Farce Democracy

August 16, 2014 | By | 1 Reply More

A paper by Princeton University’s Martin Gilens and Northwestern University’s Benjamin Page questions whether the United States can claim to be a meaningful democracy. Bloomberg reports:

Economic elites have “quite substantial, highly significant, independent impact on policy.” Interest groups have a lesser but still “substantial” influence, the paper says. In contrast, the authors found, “It makes very little difference what the general public thinks.


Category: Politics, populism

About the Author ()

Erich Vieth is an attorney focusing on consumer law litigation and appellate practice. He is also a working musician and a writer, having founded Dangerous Intersection in 2006. Erich lives in the Shaw Neighborhood of St. Louis, Missouri, where he lives half-time with his two extraordinary daughters.

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  1. Erich Vieth says:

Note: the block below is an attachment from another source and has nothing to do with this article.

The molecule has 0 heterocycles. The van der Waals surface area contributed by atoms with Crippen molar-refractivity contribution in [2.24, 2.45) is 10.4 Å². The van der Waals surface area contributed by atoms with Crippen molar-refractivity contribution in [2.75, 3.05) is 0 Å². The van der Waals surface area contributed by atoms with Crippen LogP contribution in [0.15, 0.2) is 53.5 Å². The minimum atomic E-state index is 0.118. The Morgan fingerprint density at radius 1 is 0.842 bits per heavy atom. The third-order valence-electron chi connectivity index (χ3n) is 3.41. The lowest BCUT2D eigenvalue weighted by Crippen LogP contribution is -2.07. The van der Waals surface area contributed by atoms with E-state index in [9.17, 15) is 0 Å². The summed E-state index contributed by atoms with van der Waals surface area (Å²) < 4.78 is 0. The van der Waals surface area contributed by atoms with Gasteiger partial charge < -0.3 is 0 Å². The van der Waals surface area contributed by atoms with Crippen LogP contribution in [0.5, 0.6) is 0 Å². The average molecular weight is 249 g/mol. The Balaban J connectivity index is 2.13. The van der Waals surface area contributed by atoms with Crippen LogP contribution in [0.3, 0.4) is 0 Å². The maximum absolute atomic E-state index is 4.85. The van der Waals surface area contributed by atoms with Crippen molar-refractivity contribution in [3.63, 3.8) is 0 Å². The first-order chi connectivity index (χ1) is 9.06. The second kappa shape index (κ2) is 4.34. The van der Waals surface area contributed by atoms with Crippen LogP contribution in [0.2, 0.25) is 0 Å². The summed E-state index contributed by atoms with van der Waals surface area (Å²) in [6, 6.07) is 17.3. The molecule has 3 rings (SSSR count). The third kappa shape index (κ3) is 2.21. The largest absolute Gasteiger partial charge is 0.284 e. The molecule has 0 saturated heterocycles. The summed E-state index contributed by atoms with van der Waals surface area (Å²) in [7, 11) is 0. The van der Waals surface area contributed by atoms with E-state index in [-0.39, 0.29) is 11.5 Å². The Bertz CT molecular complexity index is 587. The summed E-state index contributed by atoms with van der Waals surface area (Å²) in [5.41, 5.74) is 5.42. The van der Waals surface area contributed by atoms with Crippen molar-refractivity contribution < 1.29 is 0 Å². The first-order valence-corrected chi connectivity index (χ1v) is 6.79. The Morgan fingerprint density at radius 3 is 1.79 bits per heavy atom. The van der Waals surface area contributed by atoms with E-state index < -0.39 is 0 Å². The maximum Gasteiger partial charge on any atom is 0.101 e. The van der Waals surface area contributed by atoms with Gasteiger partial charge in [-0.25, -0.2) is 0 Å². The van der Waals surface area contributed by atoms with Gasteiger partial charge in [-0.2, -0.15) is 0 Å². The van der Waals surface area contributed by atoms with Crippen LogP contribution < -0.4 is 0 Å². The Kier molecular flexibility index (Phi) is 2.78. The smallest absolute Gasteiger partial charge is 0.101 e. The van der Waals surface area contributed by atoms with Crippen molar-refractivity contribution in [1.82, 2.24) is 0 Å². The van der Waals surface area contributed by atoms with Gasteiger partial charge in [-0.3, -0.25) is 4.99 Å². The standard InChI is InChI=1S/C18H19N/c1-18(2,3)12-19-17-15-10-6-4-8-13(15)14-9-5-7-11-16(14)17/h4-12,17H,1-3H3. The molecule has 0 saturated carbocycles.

Gilens and Page analyzed 1,799 policy issues in detail, determining the relative influence on them of economic elites, business groups, mass-based interest groups, and average citizens.

    Their conclusion: “The preferences of the average American appear to have only a miniscule, near-zero, statistically non-significant impact upon public policy.”

    Instead, lawmakers respond to the policy demands of wealthy individuals and monied business interests — those with the most lobbying prowess and deepest pockets to bankroll campaigns.


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